One corollary of Yakovlev's hypothesis is that differences in levels of stress--which have traditionally been accorded metrical significance--are irrelevant to Old English versification. A detailed critique of Yakovlev's theory would exceed the limits of this review, but readers of Cornelius's book should be alerted to the salient improbability of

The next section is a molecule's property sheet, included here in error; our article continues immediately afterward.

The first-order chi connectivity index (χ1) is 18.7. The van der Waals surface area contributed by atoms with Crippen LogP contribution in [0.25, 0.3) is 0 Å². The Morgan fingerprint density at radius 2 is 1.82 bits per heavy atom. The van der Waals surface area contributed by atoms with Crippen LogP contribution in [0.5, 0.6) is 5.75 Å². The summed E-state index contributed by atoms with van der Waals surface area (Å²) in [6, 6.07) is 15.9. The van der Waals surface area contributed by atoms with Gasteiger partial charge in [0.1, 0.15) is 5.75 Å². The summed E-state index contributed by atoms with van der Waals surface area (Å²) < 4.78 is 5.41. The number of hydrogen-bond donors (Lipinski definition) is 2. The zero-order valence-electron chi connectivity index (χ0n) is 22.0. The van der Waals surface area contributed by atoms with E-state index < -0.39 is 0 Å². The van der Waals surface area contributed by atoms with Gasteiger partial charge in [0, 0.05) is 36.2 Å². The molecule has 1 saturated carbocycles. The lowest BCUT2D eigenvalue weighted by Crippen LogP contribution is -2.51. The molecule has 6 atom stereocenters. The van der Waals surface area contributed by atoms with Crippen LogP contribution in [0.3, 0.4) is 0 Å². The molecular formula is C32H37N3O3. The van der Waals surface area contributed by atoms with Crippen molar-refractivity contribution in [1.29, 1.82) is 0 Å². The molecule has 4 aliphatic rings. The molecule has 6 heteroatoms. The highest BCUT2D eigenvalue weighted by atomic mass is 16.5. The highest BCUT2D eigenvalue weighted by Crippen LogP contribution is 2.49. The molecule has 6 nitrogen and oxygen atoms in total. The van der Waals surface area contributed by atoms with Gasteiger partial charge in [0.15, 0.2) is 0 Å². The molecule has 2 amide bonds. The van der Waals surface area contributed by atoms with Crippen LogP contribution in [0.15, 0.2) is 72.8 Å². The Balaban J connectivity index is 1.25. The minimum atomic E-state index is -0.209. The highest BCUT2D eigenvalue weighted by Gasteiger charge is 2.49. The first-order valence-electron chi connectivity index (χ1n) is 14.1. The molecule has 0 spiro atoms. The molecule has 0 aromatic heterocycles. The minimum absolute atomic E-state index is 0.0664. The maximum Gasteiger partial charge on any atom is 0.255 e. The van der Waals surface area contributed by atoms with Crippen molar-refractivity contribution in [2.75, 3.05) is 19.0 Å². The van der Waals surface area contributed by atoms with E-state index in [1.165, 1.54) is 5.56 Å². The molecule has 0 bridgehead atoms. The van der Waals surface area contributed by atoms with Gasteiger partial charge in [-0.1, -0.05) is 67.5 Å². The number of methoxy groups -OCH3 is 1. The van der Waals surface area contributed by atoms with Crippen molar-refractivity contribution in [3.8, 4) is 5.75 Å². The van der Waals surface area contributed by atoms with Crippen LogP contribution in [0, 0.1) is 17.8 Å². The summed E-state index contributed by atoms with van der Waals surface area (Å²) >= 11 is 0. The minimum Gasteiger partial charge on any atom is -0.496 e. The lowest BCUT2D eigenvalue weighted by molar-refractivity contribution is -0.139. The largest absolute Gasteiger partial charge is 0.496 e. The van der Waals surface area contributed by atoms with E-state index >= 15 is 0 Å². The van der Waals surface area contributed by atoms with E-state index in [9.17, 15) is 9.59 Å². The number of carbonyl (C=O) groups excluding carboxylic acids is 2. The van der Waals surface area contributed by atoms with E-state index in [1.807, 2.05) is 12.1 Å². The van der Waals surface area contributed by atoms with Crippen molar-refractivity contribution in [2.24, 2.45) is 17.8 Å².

Yakovlev's analysis. It has long been recognised that resolvable words evince different metrical behaviours depending on whether they receive primary or secondary stress. Words like sele ["hall"] and draca ["dragon"] always undergo resolution, (3) thereby occupying a single metrical position, if they receive primary stress, as in Beowulf 8ib, sele hlifade ["the hall towered"] (8ib) and draca morSre swealt ["the dragon died from the assault"] (892b). (4) Under secondary stress, however, they can occupy either one or two positions depending on the etymological length of their inflectional endings. (5) Thus, in a verse like 715a, goldsele gumena ["golden hall of men"], sele undergoes resolution and hence fills a single position because its ending -e is etymologically short (sele, an i-stem, descends from prehistoric Old English *saeli, with a short thematic -i). (6) In a verse like 2273a, nacod ni[??]draca ["bare, violent dragon"], on the other hand, draca occupies two positions because of its -a ending, which was long in prehistoric Old English (draca derives from *drako). (7) Thus, contrary to Yakovlev's analysis, the degree of stress on certain words must play a fundamental role in regulating their metrical behaviour.